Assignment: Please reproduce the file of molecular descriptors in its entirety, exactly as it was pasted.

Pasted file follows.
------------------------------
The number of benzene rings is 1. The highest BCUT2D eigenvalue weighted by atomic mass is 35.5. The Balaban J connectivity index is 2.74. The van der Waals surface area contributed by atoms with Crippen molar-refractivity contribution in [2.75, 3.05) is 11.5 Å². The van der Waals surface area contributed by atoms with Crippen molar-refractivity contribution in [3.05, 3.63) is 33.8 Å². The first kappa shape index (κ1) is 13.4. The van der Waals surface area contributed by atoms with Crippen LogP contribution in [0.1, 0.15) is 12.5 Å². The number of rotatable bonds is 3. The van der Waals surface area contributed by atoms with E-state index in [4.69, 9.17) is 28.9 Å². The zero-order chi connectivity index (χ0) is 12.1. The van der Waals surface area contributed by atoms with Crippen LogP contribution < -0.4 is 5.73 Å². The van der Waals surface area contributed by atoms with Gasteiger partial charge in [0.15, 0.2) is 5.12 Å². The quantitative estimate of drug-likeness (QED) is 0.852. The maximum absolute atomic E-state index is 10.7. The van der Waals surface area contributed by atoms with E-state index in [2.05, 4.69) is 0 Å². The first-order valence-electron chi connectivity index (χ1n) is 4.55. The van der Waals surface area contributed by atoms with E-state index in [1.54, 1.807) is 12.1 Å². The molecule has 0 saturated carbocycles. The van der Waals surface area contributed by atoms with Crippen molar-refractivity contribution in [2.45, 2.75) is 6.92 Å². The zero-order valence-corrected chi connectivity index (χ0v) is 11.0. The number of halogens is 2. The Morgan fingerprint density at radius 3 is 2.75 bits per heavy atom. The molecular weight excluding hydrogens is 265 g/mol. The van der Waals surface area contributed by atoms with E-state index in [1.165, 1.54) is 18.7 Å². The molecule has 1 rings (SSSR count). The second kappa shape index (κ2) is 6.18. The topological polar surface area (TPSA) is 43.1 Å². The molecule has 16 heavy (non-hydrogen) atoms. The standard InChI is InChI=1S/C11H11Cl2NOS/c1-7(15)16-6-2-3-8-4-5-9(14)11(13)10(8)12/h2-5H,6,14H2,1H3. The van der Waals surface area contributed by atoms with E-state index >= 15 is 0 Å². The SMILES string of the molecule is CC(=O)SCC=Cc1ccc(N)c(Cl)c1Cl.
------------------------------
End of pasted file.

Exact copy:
The number of benzene rings is 1. The highest BCUT2D eigenvalue weighted by atomic mass is 35.5. The Balaban J connectivity index is 2.74. The van der Waals surface area contributed by atoms with Crippen molar-refractivity contribution in [2.75, 3.05) is 11.5 Å². The van der Waals surface area contributed by atoms with Crippen molar-refractivity contribution in [3.05, 3.63) is 33.8 Å². The first kappa shape index (κ1) is 13.4. The van der Waals surface area contributed by atoms with Crippen LogP contribution in [0.1, 0.15) is 12.5 Å². The number of rotatable bonds is 3. The van der Waals surface area contributed by atoms with E-state index in [4.69, 9.17) is 28.9 Å². The zero-order chi connectivity index (χ0) is 12.1. The van der Waals surface area contributed by atoms with Crippen LogP contribution < -0.4 is 5.73 Å². The van der Waals surface area contributed by atoms with Gasteiger partial charge in [0.15, 0.2) is 5.12 Å². The quantitative estimate of drug-likeness (QED) is 0.852. The maximum absolute atomic E-state index is 10.7. The van der Waals surface area contributed by atoms with E-state index in [2.05, 4.69) is 0 Å². The first-order valence-electron chi connectivity index (χ1n) is 4.55. The van der Waals surface area contributed by atoms with E-state index in [1.54, 1.807) is 12.1 Å². The molecule has 0 saturated carbocycles. The van der Waals surface area contributed by atoms with Crippen molar-refractivity contribution in [2.45, 2.75) is 6.92 Å². The zero-order valence-corrected chi connectivity index (χ0v) is 11.0. The number of halogens is 2. The Morgan fingerprint density at radius 3 is 2.75 bits per heavy atom. The molecular weight excluding hydrogens is 265 g/mol. The van der Waals surface area contributed by atoms with E-state index in [1.165, 1.54) is 18.7 Å². The molecule has 1 rings (SSSR count). The second kappa shape index (κ2) is 6.18. The topological polar surface area (TPSA) is 43.1 Å². The molecule has 16 heavy (non-hydrogen) atoms. The standard InChI is InChI=1S/C11H11Cl2NOS/c1-7(15)16-6-2-3-8-4-5-9(14)11(13)10(8)12/h2-5H,6,14H2,1H3. The van der Waals surface area contributed by atoms with E-state index >= 15 is 0 Å². The SMILES string of the molecule is CC(=O)SCC=Cc1ccc(N)c(Cl)c1Cl.